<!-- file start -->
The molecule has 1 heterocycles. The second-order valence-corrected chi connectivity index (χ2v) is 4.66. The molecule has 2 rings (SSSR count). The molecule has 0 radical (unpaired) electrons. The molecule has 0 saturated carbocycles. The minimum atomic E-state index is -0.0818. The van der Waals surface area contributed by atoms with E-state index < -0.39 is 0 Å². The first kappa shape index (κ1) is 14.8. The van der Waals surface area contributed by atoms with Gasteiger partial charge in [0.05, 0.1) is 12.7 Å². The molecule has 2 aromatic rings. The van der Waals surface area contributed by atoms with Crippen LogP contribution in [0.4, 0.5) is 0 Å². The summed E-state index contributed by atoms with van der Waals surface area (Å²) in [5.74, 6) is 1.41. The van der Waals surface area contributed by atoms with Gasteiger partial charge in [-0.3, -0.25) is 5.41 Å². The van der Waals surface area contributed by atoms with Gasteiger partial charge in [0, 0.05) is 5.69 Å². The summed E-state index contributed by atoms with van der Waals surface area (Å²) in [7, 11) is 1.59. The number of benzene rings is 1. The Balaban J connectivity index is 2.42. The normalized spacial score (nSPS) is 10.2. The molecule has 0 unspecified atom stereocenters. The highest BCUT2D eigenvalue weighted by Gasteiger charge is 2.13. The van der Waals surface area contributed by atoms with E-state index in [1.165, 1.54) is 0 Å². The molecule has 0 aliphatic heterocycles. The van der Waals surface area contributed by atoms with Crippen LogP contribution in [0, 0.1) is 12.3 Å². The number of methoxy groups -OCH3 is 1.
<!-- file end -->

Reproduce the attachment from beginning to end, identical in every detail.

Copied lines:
The molecule has 1 heterocycles. The second-order valence-corrected chi connectivity index (χ2v) is 4.66. The molecule has 2 rings (SSSR count). The molecule has 0 radical (unpaired) electrons. The molecule has 0 saturated carbocycles. The minimum atomic E-state index is -0.0818. The van der Waals surface area contributed by atoms with E-state index < -0.39 is 0 Å². The first kappa shape index (κ1) is 14.8. The van der Waals surface area contributed by atoms with Gasteiger partial charge in [0.05, 0.1) is 12.7 Å². The molecule has 2 aromatic rings. The van der Waals surface area contributed by atoms with Crippen LogP contribution in [0.4, 0.5) is 0 Å². The summed E-state index contributed by atoms with van der Waals surface area (Å²) in [5.74, 6) is 1.41. The van der Waals surface area contributed by atoms with Gasteiger partial charge in [-0.3, -0.25) is 5.41 Å². The van der Waals surface area contributed by atoms with Gasteiger partial charge in [0, 0.05) is 5.69 Å². The summed E-state index contributed by atoms with van der Waals surface area (Å²) in [7, 11) is 1.59. The number of benzene rings is 1. The Balaban J connectivity index is 2.42. The normalized spacial score (nSPS) is 10.2. The molecule has 0 unspecified atom stereocenters. The highest BCUT2D eigenvalue weighted by Gasteiger charge is 2.13. The van der Waals surface area contributed by atoms with E-state index in [1.165, 1.54) is 0 Å². The molecule has 0 aliphatic heterocycles. The van der Waals surface area contributed by atoms with Crippen LogP contribution in [0, 0.1) is 12.3 Å². The number of methoxy groups -OCH3 is 1.